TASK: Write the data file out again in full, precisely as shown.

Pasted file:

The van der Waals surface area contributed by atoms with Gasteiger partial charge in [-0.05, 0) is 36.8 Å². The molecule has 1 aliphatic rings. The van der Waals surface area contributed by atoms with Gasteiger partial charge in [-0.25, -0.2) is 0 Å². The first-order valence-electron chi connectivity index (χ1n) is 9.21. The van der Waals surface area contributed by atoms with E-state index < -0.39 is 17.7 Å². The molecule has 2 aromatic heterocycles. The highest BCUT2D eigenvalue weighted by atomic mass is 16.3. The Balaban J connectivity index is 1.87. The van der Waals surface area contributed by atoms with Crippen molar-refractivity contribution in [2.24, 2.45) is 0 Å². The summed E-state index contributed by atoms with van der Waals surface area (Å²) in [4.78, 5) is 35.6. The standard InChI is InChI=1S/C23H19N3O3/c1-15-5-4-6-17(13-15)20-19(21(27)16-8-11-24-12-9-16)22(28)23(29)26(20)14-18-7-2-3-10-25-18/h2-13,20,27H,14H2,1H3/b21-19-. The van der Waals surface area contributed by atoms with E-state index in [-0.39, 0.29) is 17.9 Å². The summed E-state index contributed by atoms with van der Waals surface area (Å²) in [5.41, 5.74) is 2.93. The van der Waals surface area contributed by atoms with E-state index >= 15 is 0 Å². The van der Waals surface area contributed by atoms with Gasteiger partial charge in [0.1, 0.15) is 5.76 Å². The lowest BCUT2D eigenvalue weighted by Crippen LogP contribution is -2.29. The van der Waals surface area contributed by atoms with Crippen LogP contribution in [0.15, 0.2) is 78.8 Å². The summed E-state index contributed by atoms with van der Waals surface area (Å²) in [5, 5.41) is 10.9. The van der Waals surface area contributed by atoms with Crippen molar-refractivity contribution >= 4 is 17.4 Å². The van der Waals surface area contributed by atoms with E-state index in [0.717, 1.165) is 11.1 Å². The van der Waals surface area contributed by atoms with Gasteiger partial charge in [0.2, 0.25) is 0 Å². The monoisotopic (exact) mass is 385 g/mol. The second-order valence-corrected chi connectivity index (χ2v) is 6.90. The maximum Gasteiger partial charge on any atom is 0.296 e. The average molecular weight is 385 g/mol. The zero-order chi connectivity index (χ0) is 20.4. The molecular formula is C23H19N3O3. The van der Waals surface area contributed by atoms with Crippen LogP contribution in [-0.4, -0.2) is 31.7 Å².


The van der Waals surface area contributed by atoms with Gasteiger partial charge in [-0.05, 0) is 36.8 Å². The molecule has 1 aliphatic rings. The van der Waals surface area contributed by atoms with Gasteiger partial charge in [-0.25, -0.2) is 0 Å². The first-order valence-electron chi connectivity index (χ1n) is 9.21. The van der Waals surface area contributed by atoms with E-state index < -0.39 is 17.7 Å². The molecule has 2 aromatic heterocycles. The highest BCUT2D eigenvalue weighted by atomic mass is 16.3. The Balaban J connectivity index is 1.87. The van der Waals surface area contributed by atoms with Crippen molar-refractivity contribution in [2.24, 2.45) is 0 Å². The summed E-state index contributed by atoms with van der Waals surface area (Å²) in [4.78, 5) is 35.6. The standard InChI is InChI=1S/C23H19N3O3/c1-15-5-4-6-17(13-15)20-19(21(27)16-8-11-24-12-9-16)22(28)23(29)26(20)14-18-7-2-3-10-25-18/h2-13,20,27H,14H2,1H3/b21-19-. The van der Waals surface area contributed by atoms with E-state index in [-0.39, 0.29) is 17.9 Å². The summed E-state index contributed by atoms with van der Waals surface area (Å²) in [5.41, 5.74) is 2.93. The van der Waals surface area contributed by atoms with E-state index >= 15 is 0 Å². The van der Waals surface area contributed by atoms with Gasteiger partial charge in [0.1, 0.15) is 5.76 Å². The lowest BCUT2D eigenvalue weighted by Crippen LogP contribution is -2.29. The van der Waals surface area contributed by atoms with Crippen LogP contribution in [0.15, 0.2) is 78.8 Å². The summed E-state index contributed by atoms with van der Waals surface area (Å²) in [5, 5.41) is 10.9. The van der Waals surface area contributed by atoms with Crippen molar-refractivity contribution >= 4 is 17.4 Å². The van der Waals surface area contributed by atoms with E-state index in [0.717, 1.165) is 11.1 Å². The van der Waals surface area contributed by atoms with Gasteiger partial charge in [0.2, 0.25) is 0 Å². The monoisotopic (exact) mass is 385 g/mol. The second-order valence-corrected chi connectivity index (χ2v) is 6.90. The maximum Gasteiger partial charge on any atom is 0.296 e. The average molecular weight is 385 g/mol. The zero-order chi connectivity index (χ0) is 20.4. The molecular formula is C23H19N3O3. The van der Waals surface area contributed by atoms with Crippen LogP contribution in [-0.4, -0.2) is 31.7 Å².